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Chess 101: What Is the Sicilian Defense? Learn How to Perform and Defend Against the Chess Opening With a Step-By-Step Guide

Written by MasterClass

Last updated: Oct 15, 2019 • 4 min read

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There are few more complex or studied chess openings than the Sicilian Defense. Known since the sixteenth century, it is now recognized as black’s most popular and best-scoring response to white playing 1.e4. But don’t let the word “defense” fool you—the Sicilian is an aggressive, complex opening with many variations, and in the modern era has been a staple of many grandmasters’ repertoires.



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What Is the Sicilian Defense?

The Sicilian is really best thought of as a large collection of systems and variations, all of which begin with 1.e4 c5. What’s so special about black playing c5? If you’ve been studying chess openings, you know that that 1.e4 is one of the most popular opening moves for white, one that immediately attacks the center squares while also freeing up her light-squared bishop and queen for potential development.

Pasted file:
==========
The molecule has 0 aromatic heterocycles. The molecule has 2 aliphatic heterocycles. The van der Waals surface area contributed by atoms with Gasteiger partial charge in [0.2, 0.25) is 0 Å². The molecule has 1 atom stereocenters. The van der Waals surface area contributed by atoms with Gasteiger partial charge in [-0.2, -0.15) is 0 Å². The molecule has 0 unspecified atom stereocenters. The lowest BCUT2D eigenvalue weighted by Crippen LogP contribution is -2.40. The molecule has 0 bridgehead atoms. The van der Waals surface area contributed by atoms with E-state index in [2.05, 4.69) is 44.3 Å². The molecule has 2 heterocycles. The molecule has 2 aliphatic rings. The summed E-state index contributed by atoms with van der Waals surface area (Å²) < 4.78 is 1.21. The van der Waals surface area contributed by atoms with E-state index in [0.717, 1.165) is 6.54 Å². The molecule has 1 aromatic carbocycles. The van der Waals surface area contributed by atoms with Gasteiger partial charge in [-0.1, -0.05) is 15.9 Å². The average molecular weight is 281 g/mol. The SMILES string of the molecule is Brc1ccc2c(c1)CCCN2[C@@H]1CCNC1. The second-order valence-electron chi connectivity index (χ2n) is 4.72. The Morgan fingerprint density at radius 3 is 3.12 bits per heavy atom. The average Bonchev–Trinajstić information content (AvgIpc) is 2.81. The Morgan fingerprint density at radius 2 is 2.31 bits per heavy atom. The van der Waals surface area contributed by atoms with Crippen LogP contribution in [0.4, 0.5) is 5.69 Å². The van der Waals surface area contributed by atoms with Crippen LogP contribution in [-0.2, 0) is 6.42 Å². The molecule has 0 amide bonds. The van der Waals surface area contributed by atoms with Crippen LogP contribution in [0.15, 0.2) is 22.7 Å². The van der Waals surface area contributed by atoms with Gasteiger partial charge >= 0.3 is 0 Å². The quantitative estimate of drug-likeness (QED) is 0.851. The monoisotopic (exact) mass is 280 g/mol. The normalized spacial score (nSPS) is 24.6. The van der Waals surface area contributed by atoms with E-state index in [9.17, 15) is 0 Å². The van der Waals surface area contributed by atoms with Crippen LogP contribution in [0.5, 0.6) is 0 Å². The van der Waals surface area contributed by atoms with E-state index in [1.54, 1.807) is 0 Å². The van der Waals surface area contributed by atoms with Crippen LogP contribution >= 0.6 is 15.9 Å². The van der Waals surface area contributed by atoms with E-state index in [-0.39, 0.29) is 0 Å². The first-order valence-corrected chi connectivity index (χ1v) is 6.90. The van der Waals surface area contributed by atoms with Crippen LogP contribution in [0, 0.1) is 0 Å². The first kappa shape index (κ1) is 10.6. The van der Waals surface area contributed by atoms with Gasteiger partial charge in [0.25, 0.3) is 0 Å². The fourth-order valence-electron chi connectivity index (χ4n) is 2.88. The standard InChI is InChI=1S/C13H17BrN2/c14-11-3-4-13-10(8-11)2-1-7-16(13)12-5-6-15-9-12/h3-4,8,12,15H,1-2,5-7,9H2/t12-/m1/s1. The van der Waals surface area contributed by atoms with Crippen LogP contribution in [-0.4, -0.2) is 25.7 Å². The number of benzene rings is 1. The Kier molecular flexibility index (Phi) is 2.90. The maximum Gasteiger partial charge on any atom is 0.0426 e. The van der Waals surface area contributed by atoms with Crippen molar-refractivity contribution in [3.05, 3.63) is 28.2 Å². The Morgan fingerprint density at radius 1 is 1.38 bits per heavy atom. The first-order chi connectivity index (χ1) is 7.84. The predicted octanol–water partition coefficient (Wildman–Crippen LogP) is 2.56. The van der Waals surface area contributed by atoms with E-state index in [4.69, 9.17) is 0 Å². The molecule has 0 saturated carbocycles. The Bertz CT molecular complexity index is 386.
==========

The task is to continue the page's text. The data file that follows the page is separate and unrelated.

In that context, c5 can seem like a strange move. It develops no pieces (which is usually a priority during the opening) and only gives black control over one center square. But in the case of the Sicilian, black’s strategy isn’t necessarily to occupy the center with pawns.

Because it’s an asymmetrical opening, the Sicilian tends to lead to aggressive, exciting contests as white presses her advantage on the kingside while black develops queenside counterplay. The complexity of the positions and the sheer number of variations make it an intimidating opening for beginners, which is why it’s important to understand the main ideas behind the opening and its major variations before jumping into a game with them.

Red and white graphic of Sicilian defense

Step-by-Step Guide: the Open Sicilian and Major Variations